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Letters to the Editor

Compiled by Vail Daily staff

Vail Daily, Vail Colorado CO

Kudos to Vail

The article on the Town of Vail’s proposals for new development and related employee housing that will be required highlights the problems that are arising up and down the Eagle Valley. Increasingly, we are seeing that businesses are not able to fully staff their operations because of shortages of employee or attainable housing.

So I see it as an issue of utmost importance to provide ways for employees in the Eagle Valley to live near work.

What is needed are reasonable solutions. As the article described, the Town of Vail has pushed for set percentages of employee housing to be provided through residential (30 percent) or commercial (20 percent) developments. This is a very reasonable, although slightly minimal, idea to me because it requires the developer to address the impacts of the development.

Part of the argument against this goes to historical development patterns, which are in the past and should be left there. It might not seem fair, but we must move to address those inequities as they will continue to worsen if we continue to ignore them.

There were other solutions mentioned by the developers that were included in the article. One idea was to relax the building standards for affordable housing, but this will defeat the purpose of affordable housing. If the building standards are relaxed, one or all of the following will be compromised ” durability, energy efficiency, and safety. In each case, the long-term costs of the residence will increase in some manner (maintenance costs, utility costs, and human suffering). While being a decent idea, this really doesn’t hold any credibility.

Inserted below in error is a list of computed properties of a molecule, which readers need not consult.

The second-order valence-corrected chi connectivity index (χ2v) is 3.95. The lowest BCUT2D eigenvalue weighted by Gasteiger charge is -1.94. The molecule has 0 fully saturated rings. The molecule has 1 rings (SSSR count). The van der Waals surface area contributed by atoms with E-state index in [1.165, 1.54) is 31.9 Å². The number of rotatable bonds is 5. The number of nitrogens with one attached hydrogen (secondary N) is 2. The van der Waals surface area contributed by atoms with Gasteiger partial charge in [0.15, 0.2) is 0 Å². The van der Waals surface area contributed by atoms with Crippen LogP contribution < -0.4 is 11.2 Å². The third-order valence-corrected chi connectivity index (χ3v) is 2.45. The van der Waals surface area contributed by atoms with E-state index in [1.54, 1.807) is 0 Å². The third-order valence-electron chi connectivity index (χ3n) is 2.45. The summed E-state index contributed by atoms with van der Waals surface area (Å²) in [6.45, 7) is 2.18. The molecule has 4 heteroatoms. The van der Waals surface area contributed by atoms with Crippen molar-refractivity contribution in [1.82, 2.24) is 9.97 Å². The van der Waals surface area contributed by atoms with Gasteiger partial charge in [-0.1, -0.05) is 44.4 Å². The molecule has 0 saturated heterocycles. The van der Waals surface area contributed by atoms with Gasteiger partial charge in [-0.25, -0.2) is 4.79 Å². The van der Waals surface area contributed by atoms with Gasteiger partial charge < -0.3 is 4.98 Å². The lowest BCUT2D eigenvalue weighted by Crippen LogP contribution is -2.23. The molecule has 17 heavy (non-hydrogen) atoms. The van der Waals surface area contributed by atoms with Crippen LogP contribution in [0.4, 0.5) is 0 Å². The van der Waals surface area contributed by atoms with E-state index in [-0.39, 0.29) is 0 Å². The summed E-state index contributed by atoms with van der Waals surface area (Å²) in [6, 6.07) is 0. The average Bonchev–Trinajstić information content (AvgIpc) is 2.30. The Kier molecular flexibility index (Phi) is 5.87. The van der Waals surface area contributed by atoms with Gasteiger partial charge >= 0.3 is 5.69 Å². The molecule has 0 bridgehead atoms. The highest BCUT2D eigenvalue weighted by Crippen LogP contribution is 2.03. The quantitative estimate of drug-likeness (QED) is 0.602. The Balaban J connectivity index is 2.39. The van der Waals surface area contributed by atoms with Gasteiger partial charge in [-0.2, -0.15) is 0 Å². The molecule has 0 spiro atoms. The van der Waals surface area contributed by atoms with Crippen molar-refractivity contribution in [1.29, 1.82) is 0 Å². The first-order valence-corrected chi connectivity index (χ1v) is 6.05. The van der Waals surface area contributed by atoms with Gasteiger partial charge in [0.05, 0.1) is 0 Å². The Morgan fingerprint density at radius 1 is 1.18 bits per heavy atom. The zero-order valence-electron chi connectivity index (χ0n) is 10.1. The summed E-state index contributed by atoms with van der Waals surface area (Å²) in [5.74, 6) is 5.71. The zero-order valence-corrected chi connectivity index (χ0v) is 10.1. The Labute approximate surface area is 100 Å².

Another suggestion was collaboration. This is absolutely necessary, but is not the panacea to this problem. If workers are continually pushed out of the towns that they work in, finding and retaining employees will become increasingly difficult, and other costs will rise. One example of the other costs is the increased employee commutes, which will lead to increased road maintenance and transit costs. For these reasons, being able to keep employees living in Vail is beneficial. Part of the reason that we live in this valley is because it is a special place. One reason for this is the tight-knit communities, although there is a downside to this. Unlike metropolitan areas, there is a limited workforce that must be fostered to keep the economy running.

Developers are in a great position to be part of the solution, thanks to their knowledge and ability. It appears that the Town of Vail has realized this and is taking a step in the right direction.

Taylor Ryan

Edwards


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